Buy-To-Let Is Not All Doom And Gloom

You have the prospect of capital growth in the value of your buy-to-let property.

In the year to February 2014, the Office of National Statistics reported UK house prices increased by 9.1 per cent.  In London, the rise was a staggering 17.7 per cent.  But if you do make a decent capital gain, unfortunately, it’s not all yours.  You can bet your life HMRC will come banging on your door for Capital Gains Tax, currently 40 per cent (in the tax year 2014/15).

A Comparison Between Buy-To-Let And SIPP Investment

Apart from stockmarket dividends, money invested in your SIPP grows free of Income Tax and Capital Gains Tax, but as you’ve seen above, your buy-to-let property is taxable.  For this reason, you should run a proper comparison, taking into account all the costs, and most importantly, all the taxes.  Here’s a rough guide.

If you can earn 10 per cent per year leaving the money in your SIPP, taking into account costs and taxes of withdrawing your money from your SIPP and investing the net proceeds in a buy-to-let property based on the average UK house price, you’ll have to make a net return on investment of almost 40 per cent per year to be better off.

Even in the current rising market, most experienced property people would accept that a net return on investment of 40 per cent per year is way beyond what’s generally possible.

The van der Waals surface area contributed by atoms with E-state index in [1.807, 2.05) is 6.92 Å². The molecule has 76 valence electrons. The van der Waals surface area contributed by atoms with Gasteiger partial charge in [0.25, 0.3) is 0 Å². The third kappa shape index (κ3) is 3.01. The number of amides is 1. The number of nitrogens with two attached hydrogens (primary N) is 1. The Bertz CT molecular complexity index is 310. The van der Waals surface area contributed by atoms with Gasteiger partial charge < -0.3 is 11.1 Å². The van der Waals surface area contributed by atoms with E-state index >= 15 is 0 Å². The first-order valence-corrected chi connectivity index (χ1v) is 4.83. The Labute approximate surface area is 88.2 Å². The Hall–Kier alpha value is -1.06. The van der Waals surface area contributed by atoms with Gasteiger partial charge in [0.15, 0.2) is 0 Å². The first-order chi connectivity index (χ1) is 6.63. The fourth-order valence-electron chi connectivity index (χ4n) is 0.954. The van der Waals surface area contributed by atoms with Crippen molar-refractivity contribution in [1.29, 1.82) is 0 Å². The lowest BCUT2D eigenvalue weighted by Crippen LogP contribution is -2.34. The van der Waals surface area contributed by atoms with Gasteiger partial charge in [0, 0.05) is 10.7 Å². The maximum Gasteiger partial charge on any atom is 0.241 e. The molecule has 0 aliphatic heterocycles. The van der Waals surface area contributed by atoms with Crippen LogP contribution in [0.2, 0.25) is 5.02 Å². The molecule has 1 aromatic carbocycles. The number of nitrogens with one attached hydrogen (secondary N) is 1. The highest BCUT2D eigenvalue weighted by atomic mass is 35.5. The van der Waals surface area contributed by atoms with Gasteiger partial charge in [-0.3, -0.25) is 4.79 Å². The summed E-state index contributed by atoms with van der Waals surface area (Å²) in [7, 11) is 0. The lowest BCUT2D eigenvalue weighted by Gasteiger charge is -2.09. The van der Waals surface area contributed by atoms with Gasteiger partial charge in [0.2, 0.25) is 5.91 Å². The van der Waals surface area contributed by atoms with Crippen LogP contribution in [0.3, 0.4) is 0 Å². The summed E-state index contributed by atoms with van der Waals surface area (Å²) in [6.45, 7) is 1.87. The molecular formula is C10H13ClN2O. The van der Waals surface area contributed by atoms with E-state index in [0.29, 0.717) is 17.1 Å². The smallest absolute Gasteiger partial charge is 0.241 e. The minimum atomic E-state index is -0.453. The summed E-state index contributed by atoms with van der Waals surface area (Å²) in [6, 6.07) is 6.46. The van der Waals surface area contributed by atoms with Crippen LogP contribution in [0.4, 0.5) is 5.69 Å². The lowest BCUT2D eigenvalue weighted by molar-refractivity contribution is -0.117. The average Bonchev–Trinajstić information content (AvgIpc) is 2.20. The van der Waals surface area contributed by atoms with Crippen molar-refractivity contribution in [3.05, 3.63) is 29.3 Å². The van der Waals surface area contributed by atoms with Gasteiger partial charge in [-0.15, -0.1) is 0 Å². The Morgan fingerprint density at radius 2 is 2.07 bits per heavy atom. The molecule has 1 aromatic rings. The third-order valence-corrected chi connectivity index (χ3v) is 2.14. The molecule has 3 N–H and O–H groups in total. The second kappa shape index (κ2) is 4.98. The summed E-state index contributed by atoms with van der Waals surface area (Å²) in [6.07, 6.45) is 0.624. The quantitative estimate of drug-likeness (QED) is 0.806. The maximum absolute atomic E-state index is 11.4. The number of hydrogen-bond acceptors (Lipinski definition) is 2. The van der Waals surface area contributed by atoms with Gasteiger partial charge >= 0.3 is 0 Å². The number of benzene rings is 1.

Three Ways To Earn 10 Per Cent In Your SIPP

  • Crowdfunding platform ThinCats has delivered a weighted average interest rate of 10.61 per cent per year (from December 2011 to April 2014)
  • Granting loans to businesses from your SIPP can earn at least 10 per cent per year (some SIPPclub members are currently earning 16 per cent per year on their SIPP loans)
  • The fixed interest opportunities in our Invest area can earn up to 13.8 per cent per year

All of the above examples include the benefit of protection for your money with additional security, usually property.  None of them require much of your time.  And perhaps the most pleasing aspect is that you won’t receive any unwanted phonecalls late on a Sunday night from a tenant, moaning that the heating has broken, or a pipe is leaking!

Sometimes, it pays to keep it simple.